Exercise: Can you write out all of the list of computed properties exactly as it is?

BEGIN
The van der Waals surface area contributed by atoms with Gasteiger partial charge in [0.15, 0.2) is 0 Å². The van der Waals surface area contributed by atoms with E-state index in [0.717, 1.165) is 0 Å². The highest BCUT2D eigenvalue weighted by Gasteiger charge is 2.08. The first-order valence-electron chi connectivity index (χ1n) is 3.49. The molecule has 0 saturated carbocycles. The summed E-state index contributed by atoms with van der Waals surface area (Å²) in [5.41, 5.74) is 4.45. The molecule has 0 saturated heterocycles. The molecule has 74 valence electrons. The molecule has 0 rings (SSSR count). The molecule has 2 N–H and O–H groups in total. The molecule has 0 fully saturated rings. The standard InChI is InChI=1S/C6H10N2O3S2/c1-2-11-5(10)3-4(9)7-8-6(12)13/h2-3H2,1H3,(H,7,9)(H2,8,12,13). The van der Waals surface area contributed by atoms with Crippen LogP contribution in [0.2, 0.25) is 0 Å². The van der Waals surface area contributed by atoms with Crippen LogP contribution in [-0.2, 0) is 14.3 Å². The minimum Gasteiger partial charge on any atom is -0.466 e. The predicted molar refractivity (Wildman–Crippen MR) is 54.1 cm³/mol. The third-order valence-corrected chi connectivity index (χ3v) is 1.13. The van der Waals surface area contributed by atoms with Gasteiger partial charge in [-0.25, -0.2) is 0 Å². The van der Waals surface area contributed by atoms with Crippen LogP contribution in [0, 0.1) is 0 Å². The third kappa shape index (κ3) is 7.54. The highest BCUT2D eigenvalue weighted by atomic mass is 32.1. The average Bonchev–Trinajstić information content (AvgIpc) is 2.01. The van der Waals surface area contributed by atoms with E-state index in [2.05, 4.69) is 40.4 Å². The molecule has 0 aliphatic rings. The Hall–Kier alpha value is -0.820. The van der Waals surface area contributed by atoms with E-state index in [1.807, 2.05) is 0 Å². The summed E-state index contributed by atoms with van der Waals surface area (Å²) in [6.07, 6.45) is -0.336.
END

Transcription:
The van der Waals surface area contributed by atoms with Gasteiger partial charge in [0.15, 0.2) is 0 Å². The van der Waals surface area contributed by atoms with E-state index in [0.717, 1.165) is 0 Å². The highest BCUT2D eigenvalue weighted by Gasteiger charge is 2.08. The first-order valence-electron chi connectivity index (χ1n) is 3.49. The molecule has 0 saturated carbocycles. The summed E-state index contributed by atoms with van der Waals surface area (Å²) in [5.41, 5.74) is 4.45. The molecule has 0 saturated heterocycles. The molecule has 74 valence electrons. The molecule has 0 rings (SSSR count). The molecule has 2 N–H and O–H groups in total. The molecule has 0 fully saturated rings. The standard InChI is InChI=1S/C6H10N2O3S2/c1-2-11-5(10)3-4(9)7-8-6(12)13/h2-3H2,1H3,(H,7,9)(H2,8,12,13). The van der Waals surface area contributed by atoms with Crippen LogP contribution in [0.2, 0.25) is 0 Å². The van der Waals surface area contributed by atoms with Crippen LogP contribution in [-0.2, 0) is 14.3 Å². The minimum Gasteiger partial charge on any atom is -0.466 e. The predicted molar refractivity (Wildman–Crippen MR) is 54.1 cm³/mol. The third-order valence-corrected chi connectivity index (χ3v) is 1.13. The van der Waals surface area contributed by atoms with Gasteiger partial charge in [-0.25, -0.2) is 0 Å². The van der Waals surface area contributed by atoms with Crippen LogP contribution in [0, 0.1) is 0 Å². The third kappa shape index (κ3) is 7.54. The highest BCUT2D eigenvalue weighted by atomic mass is 32.1. The average Bonchev–Trinajstić information content (AvgIpc) is 2.01. The van der Waals surface area contributed by atoms with E-state index in [2.05, 4.69) is 40.4 Å². The molecule has 0 aliphatic rings. The Hall–Kier alpha value is -0.820. The van der Waals surface area contributed by atoms with E-state index in [1.807, 2.05) is 0 Å². The summed E-state index contributed by atoms with van der Waals surface area (Å²) in [6.07, 6.45) is -0.336.